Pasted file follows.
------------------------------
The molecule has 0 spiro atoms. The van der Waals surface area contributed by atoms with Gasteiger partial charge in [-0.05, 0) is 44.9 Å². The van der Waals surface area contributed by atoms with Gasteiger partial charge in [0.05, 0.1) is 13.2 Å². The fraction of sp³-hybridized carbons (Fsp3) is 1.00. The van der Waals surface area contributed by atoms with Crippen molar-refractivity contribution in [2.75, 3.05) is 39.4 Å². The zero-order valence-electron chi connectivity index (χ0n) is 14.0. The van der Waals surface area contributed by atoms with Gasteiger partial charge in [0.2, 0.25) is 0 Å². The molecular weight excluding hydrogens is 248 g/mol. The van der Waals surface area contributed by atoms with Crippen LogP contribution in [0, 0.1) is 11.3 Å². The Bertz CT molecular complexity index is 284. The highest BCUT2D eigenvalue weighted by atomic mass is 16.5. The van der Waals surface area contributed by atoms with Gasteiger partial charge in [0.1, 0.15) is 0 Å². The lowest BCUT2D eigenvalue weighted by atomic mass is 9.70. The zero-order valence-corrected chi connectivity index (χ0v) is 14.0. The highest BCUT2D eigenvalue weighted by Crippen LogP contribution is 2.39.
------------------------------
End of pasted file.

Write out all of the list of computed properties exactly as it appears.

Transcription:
The molecule has 0 spiro atoms. The van der Waals surface area contributed by atoms with Gasteiger partial charge in [-0.05, 0) is 44.9 Å². The van der Waals surface area contributed by atoms with Gasteiger partial charge in [0.05, 0.1) is 13.2 Å². The fraction of sp³-hybridized carbons (Fsp3) is 1.00. The van der Waals surface area contributed by atoms with Crippen molar-refractivity contribution in [2.75, 3.05) is 39.4 Å². The zero-order valence-electron chi connectivity index (χ0n) is 14.0. The van der Waals surface area contributed by atoms with Gasteiger partial charge in [0.2, 0.25) is 0 Å². The molecular weight excluding hydrogens is 248 g/mol. The van der Waals surface area contributed by atoms with Crippen LogP contribution in [0, 0.1) is 11.3 Å². The Bertz CT molecular complexity index is 284. The highest BCUT2D eigenvalue weighted by atomic mass is 16.5. The van der Waals surface area contributed by atoms with Gasteiger partial charge in [0.1, 0.15) is 0 Å². The lowest BCUT2D eigenvalue weighted by atomic mass is 9.70. The zero-order valence-corrected chi connectivity index (χ0v) is 14.0. The highest BCUT2D eigenvalue weighted by Crippen LogP contribution is 2.39.